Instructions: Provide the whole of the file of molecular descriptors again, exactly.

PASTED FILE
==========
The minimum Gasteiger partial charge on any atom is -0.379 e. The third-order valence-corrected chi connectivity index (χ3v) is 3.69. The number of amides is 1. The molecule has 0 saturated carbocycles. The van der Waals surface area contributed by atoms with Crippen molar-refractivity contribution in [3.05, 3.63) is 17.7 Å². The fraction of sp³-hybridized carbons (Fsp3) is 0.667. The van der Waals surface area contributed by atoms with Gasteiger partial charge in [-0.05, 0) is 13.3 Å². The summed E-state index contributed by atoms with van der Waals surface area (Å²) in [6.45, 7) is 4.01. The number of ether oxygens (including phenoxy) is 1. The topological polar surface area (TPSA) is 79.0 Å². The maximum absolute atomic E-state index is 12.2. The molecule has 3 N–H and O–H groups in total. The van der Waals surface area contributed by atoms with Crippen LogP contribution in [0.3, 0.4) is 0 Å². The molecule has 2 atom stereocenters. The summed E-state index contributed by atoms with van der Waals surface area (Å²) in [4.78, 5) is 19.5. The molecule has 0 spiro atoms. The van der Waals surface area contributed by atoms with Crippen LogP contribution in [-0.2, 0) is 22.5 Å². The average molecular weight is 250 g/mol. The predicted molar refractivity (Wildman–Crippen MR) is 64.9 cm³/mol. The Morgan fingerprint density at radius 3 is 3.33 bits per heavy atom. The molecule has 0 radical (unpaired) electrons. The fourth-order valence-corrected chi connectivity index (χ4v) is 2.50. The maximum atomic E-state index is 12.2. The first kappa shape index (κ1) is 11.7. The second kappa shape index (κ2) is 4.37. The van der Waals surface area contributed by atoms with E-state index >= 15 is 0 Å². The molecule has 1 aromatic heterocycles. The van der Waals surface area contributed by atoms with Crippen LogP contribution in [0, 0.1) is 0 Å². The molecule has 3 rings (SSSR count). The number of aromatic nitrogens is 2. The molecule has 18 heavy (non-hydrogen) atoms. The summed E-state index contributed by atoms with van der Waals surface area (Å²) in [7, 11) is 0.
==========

The minimum Gasteiger partial charge on any atom is -0.379 e. The third-order valence-corrected chi connectivity index (χ3v) is 3.69. The number of amides is 1. The molecule has 0 saturated carbocycles. The van der Waals surface area contributed by atoms with Crippen molar-refractivity contribution in [3.05, 3.63) is 17.7 Å². The fraction of sp³-hybridized carbons (Fsp3) is 0.667. The van der Waals surface area contributed by atoms with Gasteiger partial charge in [-0.05, 0) is 13.3 Å². The summed E-state index contributed by atoms with van der Waals surface area (Å²) in [6.45, 7) is 4.01. The number of ether oxygens (including phenoxy) is 1. The topological polar surface area (TPSA) is 79.0 Å². The maximum absolute atomic E-state index is 12.2. The molecule has 3 N–H and O–H groups in total. The van der Waals surface area contributed by atoms with Crippen LogP contribution in [0.3, 0.4) is 0 Å². The molecule has 2 atom stereocenters. The summed E-state index contributed by atoms with van der Waals surface area (Å²) in [4.78, 5) is 19.5. The molecule has 0 spiro atoms. The van der Waals surface area contributed by atoms with Crippen LogP contribution in [-0.2, 0) is 22.5 Å². The average molecular weight is 250 g/mol. The predicted molar refractivity (Wildman–Crippen MR) is 64.9 cm³/mol. The Morgan fingerprint density at radius 3 is 3.33 bits per heavy atom. The molecule has 0 radical (unpaired) electrons. The fourth-order valence-corrected chi connectivity index (χ4v) is 2.50. The maximum atomic E-state index is 12.2. The first kappa shape index (κ1) is 11.7. The second kappa shape index (κ2) is 4.37. The van der Waals surface area contributed by atoms with E-state index >= 15 is 0 Å². The molecule has 1 aromatic heterocycles. The van der Waals surface area contributed by atoms with Crippen LogP contribution in [0, 0.1) is 0 Å². The molecule has 3 rings (SSSR count). The number of aromatic nitrogens is 2. The molecule has 18 heavy (non-hydrogen) atoms. The summed E-state index contributed by atoms with van der Waals surface area (Å²) in [7, 11) is 0.